Saturday, April 24, 2010

The crazy UK election campaign


When it comes to the UK general election campaign we are now truly in 'Alice in Wonderland' territory.

As a brief summary of some of the lunacy:

Over the last week the polls have been completely turned around by the first (ever) televised 'debate' between the three party leaders. Only the debate was so sterile and stilted not only by its agreed rules of engagement, but by the fact that the leaders are all so scared to say what they really believe because they fear scaring away the politically corrected media and the dumbed-down electorate. The election campaign has turned into something akin to Pop Idol. Why not let Simon Cowell host the next one?

The unpopular incumbent Prime Minister, Gordon Brown, is clearly saying anything to reassure the swollen numbers of public sector workers and welfare payment recipients who are his core constituency. Whilst he won't explicitly state it, in his mind we are a socialist society, and he is the grand controller of the 'economy'. For instance, his party recently faced opposition from businesses to their plan to place extra taxes on employing people. He then attacked this opposition on the grounds that if they don't raise these extra taxes, it would represent taking billions out of the economy. Just think about that for a moment. He wants to take billions in extra taxes out of all the businesses in the country, and if you don't let him then that means you are taking billions out of the economy. This lunatic statement only makes sense when you realise that when he uses the word 'economy' he actually means the public sector (under his control) not the thousands of businesses that are the actual producers of wealth on which the public sector depends. Truly scary stuff.

Then we have the newly popular leader of the Liberal democrat party, Nick Clegg, whose party now have a shot at power purely thanks to the 'Pop Idol' TV debates (in which he drew on all his acting skills to play the role of Mr-Reasonable-and-Squeaky-clean). What makes this so terrifying is that the millions of impressionable young people and housewives who are thinking of voting for him almost certainly can't name, let alone critically think about even one of his party's policies. Clegg's most hypocritical stance is that he keeps lecturing us about democracy yet at the same time he is fully behind selling out whatever self-governing powers Britain has left to the hugely unaccountable and undemocratic European Union. Watching him smugly seduce the gullible public feels like watching a paedophile groom your child whilst being powerless to stop it happening. Every time his smug face pops up on the TV now I almost throw up in my mouth.

Finally the conservative leader David Cameron. Cameron has basically blown his chance at forming a strong conservative government for the country by basing his strategy around appealing to the politically corrected liberal media and dim-wits who are seduced by this kind of touchy-feely, something-for-nothing thinking. If he doesn't win office this time around, at least there is the chance (as Peter Hitchens wants) of the current conservative party imploding and a TRUE conservative party emerging in the coming years.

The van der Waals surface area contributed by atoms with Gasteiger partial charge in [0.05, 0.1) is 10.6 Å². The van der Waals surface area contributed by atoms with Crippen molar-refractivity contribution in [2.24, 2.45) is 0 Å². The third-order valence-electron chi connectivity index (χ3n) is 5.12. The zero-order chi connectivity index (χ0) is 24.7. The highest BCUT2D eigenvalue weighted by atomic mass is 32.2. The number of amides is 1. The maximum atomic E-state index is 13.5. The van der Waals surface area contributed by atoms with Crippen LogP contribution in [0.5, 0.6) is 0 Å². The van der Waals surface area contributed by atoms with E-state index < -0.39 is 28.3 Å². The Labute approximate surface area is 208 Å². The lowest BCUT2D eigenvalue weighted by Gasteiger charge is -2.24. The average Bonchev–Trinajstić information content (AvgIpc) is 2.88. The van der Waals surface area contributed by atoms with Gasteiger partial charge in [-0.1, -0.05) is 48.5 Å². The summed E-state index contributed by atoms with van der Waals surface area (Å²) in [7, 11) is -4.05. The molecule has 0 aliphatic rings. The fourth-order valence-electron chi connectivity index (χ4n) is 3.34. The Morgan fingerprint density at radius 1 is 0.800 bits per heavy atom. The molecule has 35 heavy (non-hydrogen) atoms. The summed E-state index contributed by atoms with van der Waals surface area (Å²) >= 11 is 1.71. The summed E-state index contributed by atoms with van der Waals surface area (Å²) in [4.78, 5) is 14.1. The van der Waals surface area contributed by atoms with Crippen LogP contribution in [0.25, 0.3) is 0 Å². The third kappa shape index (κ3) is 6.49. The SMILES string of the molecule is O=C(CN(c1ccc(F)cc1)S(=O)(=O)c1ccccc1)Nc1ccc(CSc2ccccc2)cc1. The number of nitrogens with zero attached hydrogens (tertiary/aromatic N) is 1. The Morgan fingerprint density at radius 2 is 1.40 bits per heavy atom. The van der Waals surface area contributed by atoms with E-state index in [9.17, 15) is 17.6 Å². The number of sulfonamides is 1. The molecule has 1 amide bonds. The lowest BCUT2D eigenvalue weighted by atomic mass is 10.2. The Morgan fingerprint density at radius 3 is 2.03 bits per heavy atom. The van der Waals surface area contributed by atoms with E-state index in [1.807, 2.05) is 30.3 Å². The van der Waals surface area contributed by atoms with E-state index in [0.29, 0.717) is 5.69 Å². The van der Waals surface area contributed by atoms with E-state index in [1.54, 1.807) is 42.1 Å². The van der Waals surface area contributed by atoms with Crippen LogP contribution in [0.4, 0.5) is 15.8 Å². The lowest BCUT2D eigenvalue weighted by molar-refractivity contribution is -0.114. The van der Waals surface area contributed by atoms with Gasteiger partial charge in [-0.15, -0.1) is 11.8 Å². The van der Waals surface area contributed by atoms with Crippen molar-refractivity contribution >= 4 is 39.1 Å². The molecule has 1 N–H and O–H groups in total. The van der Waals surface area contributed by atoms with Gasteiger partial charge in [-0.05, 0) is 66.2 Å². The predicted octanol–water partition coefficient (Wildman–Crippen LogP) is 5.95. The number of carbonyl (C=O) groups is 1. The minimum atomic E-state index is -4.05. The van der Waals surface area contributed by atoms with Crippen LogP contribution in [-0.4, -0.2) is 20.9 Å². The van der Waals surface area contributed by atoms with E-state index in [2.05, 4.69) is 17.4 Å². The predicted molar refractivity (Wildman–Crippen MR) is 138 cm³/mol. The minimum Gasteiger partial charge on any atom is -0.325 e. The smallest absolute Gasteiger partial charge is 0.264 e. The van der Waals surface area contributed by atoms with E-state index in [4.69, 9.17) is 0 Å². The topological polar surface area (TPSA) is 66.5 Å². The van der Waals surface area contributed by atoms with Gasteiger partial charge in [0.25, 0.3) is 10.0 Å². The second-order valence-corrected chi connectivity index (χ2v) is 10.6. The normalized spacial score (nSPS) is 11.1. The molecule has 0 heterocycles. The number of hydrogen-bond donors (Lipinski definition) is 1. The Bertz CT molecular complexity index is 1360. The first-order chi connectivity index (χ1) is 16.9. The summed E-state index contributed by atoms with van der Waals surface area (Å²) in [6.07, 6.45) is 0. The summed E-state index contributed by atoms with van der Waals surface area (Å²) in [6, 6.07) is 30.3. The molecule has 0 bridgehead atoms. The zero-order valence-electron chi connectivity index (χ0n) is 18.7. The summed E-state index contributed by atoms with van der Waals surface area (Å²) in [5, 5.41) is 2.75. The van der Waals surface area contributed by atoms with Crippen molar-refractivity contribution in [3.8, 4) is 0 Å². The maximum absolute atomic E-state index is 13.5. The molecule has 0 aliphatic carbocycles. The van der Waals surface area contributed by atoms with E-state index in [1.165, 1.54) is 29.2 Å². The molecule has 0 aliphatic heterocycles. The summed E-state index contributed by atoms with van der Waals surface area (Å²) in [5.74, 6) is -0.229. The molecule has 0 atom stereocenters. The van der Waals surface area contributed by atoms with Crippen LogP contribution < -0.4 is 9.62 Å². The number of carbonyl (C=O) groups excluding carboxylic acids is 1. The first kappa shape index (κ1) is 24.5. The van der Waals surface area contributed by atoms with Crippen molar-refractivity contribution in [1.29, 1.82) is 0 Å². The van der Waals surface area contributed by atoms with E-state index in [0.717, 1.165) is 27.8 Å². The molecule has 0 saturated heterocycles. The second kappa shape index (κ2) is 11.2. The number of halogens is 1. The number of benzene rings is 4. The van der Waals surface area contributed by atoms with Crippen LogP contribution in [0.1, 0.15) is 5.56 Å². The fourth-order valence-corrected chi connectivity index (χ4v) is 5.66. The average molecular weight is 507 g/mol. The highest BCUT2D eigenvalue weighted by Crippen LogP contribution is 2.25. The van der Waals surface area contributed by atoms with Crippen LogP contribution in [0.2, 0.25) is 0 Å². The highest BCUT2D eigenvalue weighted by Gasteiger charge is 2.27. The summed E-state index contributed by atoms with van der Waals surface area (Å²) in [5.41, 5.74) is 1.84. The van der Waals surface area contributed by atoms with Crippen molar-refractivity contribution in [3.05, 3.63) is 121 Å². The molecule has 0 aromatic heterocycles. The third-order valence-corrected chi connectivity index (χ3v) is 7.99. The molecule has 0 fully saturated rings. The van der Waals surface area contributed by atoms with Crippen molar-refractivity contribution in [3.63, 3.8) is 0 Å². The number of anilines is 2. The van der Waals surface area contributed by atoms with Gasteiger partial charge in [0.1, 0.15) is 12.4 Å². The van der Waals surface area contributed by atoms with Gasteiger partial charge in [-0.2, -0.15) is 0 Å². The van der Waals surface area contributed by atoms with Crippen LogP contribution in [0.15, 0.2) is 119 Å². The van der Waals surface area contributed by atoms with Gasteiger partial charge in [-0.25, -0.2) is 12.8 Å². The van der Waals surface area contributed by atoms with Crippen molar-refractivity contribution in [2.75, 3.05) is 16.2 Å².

Finally, the country is all but bankrupt, borrowing billions a week from foreign countries just in order to fund its unsustainable lifestyle, running the biggest deficit since the second world war, despite the fact that we haven't just had five years of fighting the Nazis, but ten years of solid economic growth. Yet no-one, neither the political leaders, or the infantilised public seem willing to stand up and look this fact in the face.

Sorry to be so depressing this week, but I truly despair at this lunacy.

3 comments:

Anonymous said...

Yes all rather depressing. I have to admit that I think it very optimistic to hope that any politician, and particular a party leader,will speak outside the prevailing social norms and media expectations. It kind of like wanting water not to be wet. If they thought and acted outside what is media acceptable and none challenging social clich├ęs then they would not be party leaders in the first place.

I think you might be wanting something which just can not exist.

Darren said...

My point is that it used to exist to a FAR greater degree than it does now. The media didn't used to be as politically correct, and prior to these televised election debates there was less emphasis in this country on the 'image' elements of the leaders. I think these sterile debates are a bad thing.

Anonymous said...

You could be correct. Things never stay the same so all the bad things of the past will be even worse now. I was born in 1950 and I can not say that things have been that good. But it is probably true that the media did not have the all pervasive hold it has today. Also politics and government where less central in people lives. That is my recollection. But I would still say that politic was pretty rotten throughout my life. My feeling is that politician are intrinsically contemptible and getting worse.